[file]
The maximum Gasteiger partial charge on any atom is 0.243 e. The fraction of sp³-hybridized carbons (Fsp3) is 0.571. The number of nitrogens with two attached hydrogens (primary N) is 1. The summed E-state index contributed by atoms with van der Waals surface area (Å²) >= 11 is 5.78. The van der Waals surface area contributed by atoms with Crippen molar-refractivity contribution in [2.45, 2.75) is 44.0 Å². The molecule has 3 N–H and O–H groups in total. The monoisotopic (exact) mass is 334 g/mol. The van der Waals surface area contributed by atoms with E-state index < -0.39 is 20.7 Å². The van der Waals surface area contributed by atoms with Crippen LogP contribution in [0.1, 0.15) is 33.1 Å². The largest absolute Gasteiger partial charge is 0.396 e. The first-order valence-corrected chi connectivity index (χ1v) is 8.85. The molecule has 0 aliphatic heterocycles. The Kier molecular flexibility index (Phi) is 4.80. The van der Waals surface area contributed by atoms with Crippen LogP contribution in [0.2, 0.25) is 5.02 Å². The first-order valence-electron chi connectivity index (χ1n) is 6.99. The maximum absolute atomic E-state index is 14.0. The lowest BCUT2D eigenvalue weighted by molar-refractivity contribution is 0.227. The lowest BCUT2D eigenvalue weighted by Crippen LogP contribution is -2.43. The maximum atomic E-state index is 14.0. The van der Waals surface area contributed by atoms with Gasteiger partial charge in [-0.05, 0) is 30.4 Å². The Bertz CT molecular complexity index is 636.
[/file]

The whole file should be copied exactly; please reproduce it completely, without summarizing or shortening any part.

The maximum Gasteiger partial charge on any atom is 0.243 e. The fraction of sp³-hybridized carbons (Fsp3) is 0.571. The number of nitrogens with two attached hydrogens (primary N) is 1. The summed E-state index contributed by atoms with van der Waals surface area (Å²) >= 11 is 5.78. The van der Waals surface area contributed by atoms with Crippen molar-refractivity contribution in [2.45, 2.75) is 44.0 Å². The molecule has 3 N–H and O–H groups in total. The monoisotopic (exact) mass is 334 g/mol. The van der Waals surface area contributed by atoms with E-state index < -0.39 is 20.7 Å². The van der Waals surface area contributed by atoms with Crippen LogP contribution in [0.1, 0.15) is 33.1 Å². The largest absolute Gasteiger partial charge is 0.396 e. The first-order valence-corrected chi connectivity index (χ1v) is 8.85. The molecule has 0 aliphatic heterocycles. The Kier molecular flexibility index (Phi) is 4.80. The van der Waals surface area contributed by atoms with Crippen LogP contribution in [0.2, 0.25) is 5.02 Å². The first-order valence-electron chi connectivity index (χ1n) is 6.99. The maximum absolute atomic E-state index is 14.0. The lowest BCUT2D eigenvalue weighted by molar-refractivity contribution is 0.227. The lowest BCUT2D eigenvalue weighted by Crippen LogP contribution is -2.43. The maximum atomic E-state index is 14.0. The van der Waals surface area contributed by atoms with Gasteiger partial charge in [-0.05, 0) is 30.4 Å². The Bertz CT molecular complexity index is 636.